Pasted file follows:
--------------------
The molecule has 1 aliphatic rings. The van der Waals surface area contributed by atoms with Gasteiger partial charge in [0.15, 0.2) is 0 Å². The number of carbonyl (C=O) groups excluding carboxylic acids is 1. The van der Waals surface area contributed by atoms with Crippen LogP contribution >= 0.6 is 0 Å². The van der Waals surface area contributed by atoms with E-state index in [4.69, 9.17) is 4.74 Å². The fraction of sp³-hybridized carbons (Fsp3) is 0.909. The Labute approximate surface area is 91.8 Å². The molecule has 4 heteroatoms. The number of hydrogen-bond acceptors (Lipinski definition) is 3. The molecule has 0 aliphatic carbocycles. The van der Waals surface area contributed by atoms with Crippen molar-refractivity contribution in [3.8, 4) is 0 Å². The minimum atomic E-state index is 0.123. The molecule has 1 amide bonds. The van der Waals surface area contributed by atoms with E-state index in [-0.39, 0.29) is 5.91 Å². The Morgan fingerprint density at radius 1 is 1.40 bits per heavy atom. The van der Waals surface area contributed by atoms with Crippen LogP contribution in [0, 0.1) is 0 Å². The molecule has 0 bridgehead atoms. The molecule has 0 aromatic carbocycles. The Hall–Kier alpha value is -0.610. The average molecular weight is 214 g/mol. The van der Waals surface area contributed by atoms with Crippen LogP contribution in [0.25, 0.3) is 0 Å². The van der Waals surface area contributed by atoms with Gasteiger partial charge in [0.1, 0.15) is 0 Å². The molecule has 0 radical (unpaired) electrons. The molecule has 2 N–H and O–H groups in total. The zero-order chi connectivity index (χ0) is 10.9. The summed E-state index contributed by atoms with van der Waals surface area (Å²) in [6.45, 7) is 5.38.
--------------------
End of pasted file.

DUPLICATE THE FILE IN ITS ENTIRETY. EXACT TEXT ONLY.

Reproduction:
The molecule has 1 aliphatic rings. The van der Waals surface area contributed by atoms with Gasteiger partial charge in [0.15, 0.2) is 0 Å². The number of carbonyl (C=O) groups excluding carboxylic acids is 1. The van der Waals surface area contributed by atoms with Crippen LogP contribution >= 0.6 is 0 Å². The van der Waals surface area contributed by atoms with E-state index in [4.69, 9.17) is 4.74 Å². The fraction of sp³-hybridized carbons (Fsp3) is 0.909. The Labute approximate surface area is 91.8 Å². The molecule has 4 heteroatoms. The number of hydrogen-bond acceptors (Lipinski definition) is 3. The molecule has 0 aliphatic carbocycles. The van der Waals surface area contributed by atoms with Crippen molar-refractivity contribution in [3.8, 4) is 0 Å². The minimum atomic E-state index is 0.123. The molecule has 1 amide bonds. The van der Waals surface area contributed by atoms with E-state index in [-0.39, 0.29) is 5.91 Å². The Morgan fingerprint density at radius 1 is 1.40 bits per heavy atom. The van der Waals surface area contributed by atoms with Crippen LogP contribution in [0, 0.1) is 0 Å². The molecule has 0 bridgehead atoms. The molecule has 0 aromatic carbocycles. The Hall–Kier alpha value is -0.610. The average molecular weight is 214 g/mol. The van der Waals surface area contributed by atoms with Crippen LogP contribution in [0.25, 0.3) is 0 Å². The van der Waals surface area contributed by atoms with Gasteiger partial charge in [0.1, 0.15) is 0 Å². The molecule has 0 radical (unpaired) electrons. The molecule has 2 N–H and O–H groups in total. The zero-order chi connectivity index (χ0) is 10.9. The summed E-state index contributed by atoms with van der Waals surface area (Å²) in [6.45, 7) is 5.38.